Therefore, It is an object of the invention to provide a comparator which has high gain.
It is further an object of this invention to provide a comparator which does not require a large resistor and, therefore, does not require a large area for the resistor on an integrated circuit.
These and other objects, advantages, and features will be apparent to those skilled in the art from the following detailed description of the invention, when read in conjunction with the accompanying drawings and appended claims.
In accordance with a broad aspect of the invention a comparator with a built-in offset is disclosed. The disclosed comparator includes a bias current circuit, a differential input stage with the built-in offset, and a hysteresis circuit. The built-in offset is generated by using a resistor in the differential input stage such that the resistor is driven by the bias current as well as the current generated by the hysteresis circuit.
In accordance with another broad aspect of the invention, a reset circuit which uses the comparator with the built-in offset is disclosed. The reset circuit uses a voltage divider circuit to divide the first input voltage. A band-gap voltage reference is used to provide the second input voltage to the comparator. Therefore, the reset circuit generates a reset signal when the divided voltage reaches the value of the band-gap voltage plus the offset.
In accordance with another broad aspect of the invention, a comparator which includes a bias current circuit with a hysteresis circuit is disclosed. The bias current circuit provides a bias voltage to transistors in the differential input stage of the comparator. The bias voltage is used by the transistors to generate bias currents in the differential stage. The hysteresis circuit in the bias current stage changes the bias voltage to at least one of the transistors in the differential input stage which effectively adds hysteresis to the circuit.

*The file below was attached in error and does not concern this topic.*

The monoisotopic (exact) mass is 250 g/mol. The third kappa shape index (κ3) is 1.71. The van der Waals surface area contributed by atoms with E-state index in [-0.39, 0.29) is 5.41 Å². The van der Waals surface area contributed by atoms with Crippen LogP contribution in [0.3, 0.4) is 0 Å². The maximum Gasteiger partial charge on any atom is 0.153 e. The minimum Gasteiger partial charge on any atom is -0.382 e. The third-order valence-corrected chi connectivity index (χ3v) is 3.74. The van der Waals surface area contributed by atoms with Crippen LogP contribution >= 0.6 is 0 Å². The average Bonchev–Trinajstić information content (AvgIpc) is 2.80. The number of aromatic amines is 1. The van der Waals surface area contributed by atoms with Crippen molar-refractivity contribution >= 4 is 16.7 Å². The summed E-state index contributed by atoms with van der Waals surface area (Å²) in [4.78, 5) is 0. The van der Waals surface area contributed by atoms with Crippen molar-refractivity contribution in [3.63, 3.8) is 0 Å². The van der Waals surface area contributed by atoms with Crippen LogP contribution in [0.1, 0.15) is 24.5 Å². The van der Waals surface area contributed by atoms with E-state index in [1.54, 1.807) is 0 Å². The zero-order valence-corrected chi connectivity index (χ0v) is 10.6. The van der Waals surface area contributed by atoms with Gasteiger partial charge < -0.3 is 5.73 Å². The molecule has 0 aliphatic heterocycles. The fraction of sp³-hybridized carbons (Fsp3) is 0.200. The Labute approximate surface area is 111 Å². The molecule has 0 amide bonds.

FIG. 1 is a block diagram of a comparator with hysteresis as known in the prior art.
FIG. 2 is a schematic drawing of a comparator with internal hysteresis as known in the prior art.
FIG. 2A is a schematic drawing of a second comparator with internal hysteresis as known in the prior art.
FIG. 3 is schematic drawing of an embodiment of comparator with an internal offset, an embodiment of the invention.
FIG. 4 is a schematic drawing of voltage divider.
FIG. 5 is a schematic drawing of another embodiment of a comparator with a bias circuit which includes a hysteresis circuit.
A comparator with a built-in offset constructed according to an embodiment of the invention will be described. Referring now to FIG. 3, comparator 58 with built-in offset is constructed with a bias current circuit 60, a differential input stage which has an offset circuit 66, an output stage 64, and a hysteresis circuit 62. More specifically, the current bias circuit includes a current mirror created by PNP transistor 70 and PNP transistor 72. The emitters of transistors 70 and 72 are connected to Vcc and the base of transistor 70 is connected to its collector, to resistor 74, and to the base of transistor 72. The other end of resistor 74 is connected to a voltage reference, ground. The collector of transistor 72 is the output of the bias current circuit.
The differential input stage 66 is constructed with an emitter of PNP transistor 76 connected to the output of the bias current circuit 60 and to one end or a built-in offset circuit, which is a resistor 78 in this embodiment. The other end of resistor 78 is connected to the emitter of PNP transistor 80. The base of transistor 80 is the non-inverting input V+ of the differential input stage and the base of transistor 76 is the inverting input V-. The collector of transistor 80 is connected to the collector and base of an NPN transistor 82 and the base of a NPN transistor 84. The emitters of transistors 82 and 84 are connected to a voltage reference, ground. The collectors of transistors 76 and 84 are connected together and form the output of the differential input stage 66.
The output stage 64 is constructed by connecting the drain of current source 86 to Vcc. The source of current source 86 is connected to the input of an buffer amplifier 90 and the collector of a NPN transistor 88. The base of transistor 88 is connected to the output of the differential input stage 66. The emitter of transistor 88 is connected to ground. The output of the buffer amplifier 90 is the output of the output stage 64 and the output of comparator 58.
The hysteresis circuit 62 is constructed by connecting one end of a resistor 92 to the output of buffer amplifier 90 and connecting the other end to the collector and base of a PNP transistor 94 and to the base of a PNP transistor 96. The emitters of transistors 94 and 96 are connected to Vcc. The collector of transistor 96 is connected to the collectors of transistors 76 and 72.